Jake Guentzel. Image by: Getty Images
Nashville has done an outstanding job of creating a cult atmosphere for home games, but if any team is comfortable with that kind of challenge, it's the experienced Penguins.
NASHVILLE – It takes a lot to throw the Pittsburgh Penguins off their game. They are, after all, the defending Stanley Cup champions. To be sure, it’s going to require more than flying catfish and the odd chant of “It’s all your fault!” if Matt Murray allows a goal or, “If you’re crappy and you know it, ice the puck!” when they send the puck down the ice to get the pressure off.
The Nashville Predators have done an outstanding job of creating a cult atmosphere for games at Bridgestone Arena and the result is a soccer crowd-like ambiance. But rather than be intimidated by the prospect of playing in that bedlam, the Penguins plan to go right into the belly of the beast.
“I think it’s something our guys are excited about,” said Penguins coach Mike Sullivan. “It’s a fun environment. It doesn’t get any better. I think players love to play in buildings that have tons of energy. I know our guys are looking forward to the opportunity. I think we’ve got to embrace it.”
If you’re looking for white noise, there’s an awful lot of it to be found in Nashville. Every other tour bus contains a bachelorette party. (Apparently Nashville is to bachelorette parties what Las Vegas is to bachelor parties in this part of the world.) The entire downtown seems involved in one big Stanley Cup final party and country music star Alan Jackson is slated to perform a concert before Game 3 on Saturday. And Predators defenseman P.K. Subban added to the frenzy by guaranteeing a Predators’ win in Game 3, then doubling and tripling down on his prediction.
“When we’re playing our best, no one can beat us in this league,” Subban said after the Predators practiced Friday. “I’m confident that tomorrow, like I said, we’re going to win and then we’ll move forward from there. With our building and our fans and the city the way it is, we have to bring our best game tomorrow and we all know that in this dressing room.”
Again, though, what else is he going to say? And even if he’s wrong, it’s not as though there will be any recriminations for him. It makes for a great sound bite, but in the end it’s completely inconsequential. Or as Penguins goalie Matt Murray put it: “What happens outside the glass once they drop the puck really should have no impact.”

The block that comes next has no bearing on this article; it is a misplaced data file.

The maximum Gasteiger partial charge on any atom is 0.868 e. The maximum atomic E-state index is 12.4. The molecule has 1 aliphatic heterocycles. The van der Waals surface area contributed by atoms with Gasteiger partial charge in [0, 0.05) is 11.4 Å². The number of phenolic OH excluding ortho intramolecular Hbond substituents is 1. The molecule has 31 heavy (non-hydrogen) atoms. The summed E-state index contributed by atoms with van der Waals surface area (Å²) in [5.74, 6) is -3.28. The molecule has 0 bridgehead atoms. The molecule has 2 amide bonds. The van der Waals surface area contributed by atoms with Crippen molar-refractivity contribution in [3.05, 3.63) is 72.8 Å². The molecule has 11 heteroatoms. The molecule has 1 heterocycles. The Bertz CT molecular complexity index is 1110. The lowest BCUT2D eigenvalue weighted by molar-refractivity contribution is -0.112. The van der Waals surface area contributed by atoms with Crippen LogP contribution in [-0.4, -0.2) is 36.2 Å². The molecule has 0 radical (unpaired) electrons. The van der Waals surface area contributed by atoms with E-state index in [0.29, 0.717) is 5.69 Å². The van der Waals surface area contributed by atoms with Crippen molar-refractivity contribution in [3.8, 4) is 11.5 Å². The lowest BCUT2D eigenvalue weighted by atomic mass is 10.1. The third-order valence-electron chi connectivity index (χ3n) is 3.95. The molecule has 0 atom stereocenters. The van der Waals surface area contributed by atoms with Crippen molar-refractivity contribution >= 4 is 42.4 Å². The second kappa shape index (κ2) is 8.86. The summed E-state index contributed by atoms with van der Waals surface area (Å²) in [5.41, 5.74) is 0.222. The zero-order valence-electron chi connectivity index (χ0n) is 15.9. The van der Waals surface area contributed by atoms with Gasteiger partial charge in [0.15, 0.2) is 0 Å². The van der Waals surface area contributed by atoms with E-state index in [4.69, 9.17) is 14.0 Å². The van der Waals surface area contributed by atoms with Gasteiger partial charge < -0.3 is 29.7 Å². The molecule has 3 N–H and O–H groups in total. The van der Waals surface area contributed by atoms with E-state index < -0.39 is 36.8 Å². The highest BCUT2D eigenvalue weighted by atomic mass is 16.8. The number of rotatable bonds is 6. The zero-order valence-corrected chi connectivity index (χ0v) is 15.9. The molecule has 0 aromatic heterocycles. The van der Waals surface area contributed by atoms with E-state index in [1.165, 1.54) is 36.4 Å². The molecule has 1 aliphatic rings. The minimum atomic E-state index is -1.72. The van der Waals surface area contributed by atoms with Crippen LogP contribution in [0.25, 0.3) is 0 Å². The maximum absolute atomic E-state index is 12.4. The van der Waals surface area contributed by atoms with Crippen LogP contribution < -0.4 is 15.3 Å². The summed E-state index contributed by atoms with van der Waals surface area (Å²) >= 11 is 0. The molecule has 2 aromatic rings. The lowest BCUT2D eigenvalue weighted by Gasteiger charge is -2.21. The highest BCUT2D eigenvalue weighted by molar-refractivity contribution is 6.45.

There is one way the Penguins can turn this to an advantage and that would be to get the crowd out of the game early with a couple of demoralizing, soul-crushing early goals. And that’s entirely possible the way Pekka Rinne has played so far in this series. One way to do that would be for the Penguins to capitalize on the power play. So far in the series it is just 1-for-10 in more than 15 minutes of power play time with the only goal of the series coming on a 5-on-3.
“That probably starts with me maybe winning a few more faceoffs,” said Penguins captain Sidney Crosby, who won just 10 of 29 draws in Game 2. “I think that would go a long way as far as getting possession. It really comes down to execution. We have guys out there who can make plays and are capable and when there is a mistake, we have to find a way to make a play and get a chance.”
As far as playing in front of a hostile, animated crowd, the Penguins are used to doing that. The crowd at the SAP Center in San Jose last year was deafening during the final and the Penguins managed to win two games there, including the one in which they clinched the Stanley Cup in Game 6.
“This is the best time of the year to play and this is the best environment to play in, when there’s a lot of buzz and a lot of energy in the building,” Sullivan said. “As a player, as a team or as a coach, any of us who are associated with the Stanley Cup final, you can’t help but get excited by the types of environments that these guys are playing in.”
One player who might not get to experience the whole thing is third-line center Nick Bonino, who didn’t practice with the team on Friday and was seen entering the Penguins’ hotel in Nashville in a walking cast. But that doesn’t necessarily mean he’s definitely not playing, after all, he continued to play the rest of Game 2 after taking a Subban shot to his right foot. Should Bonino not be able to play, the general sentiment is that Carter Rowney would drop to center the fourth line and Carl Hagelin would draw into the lineup.
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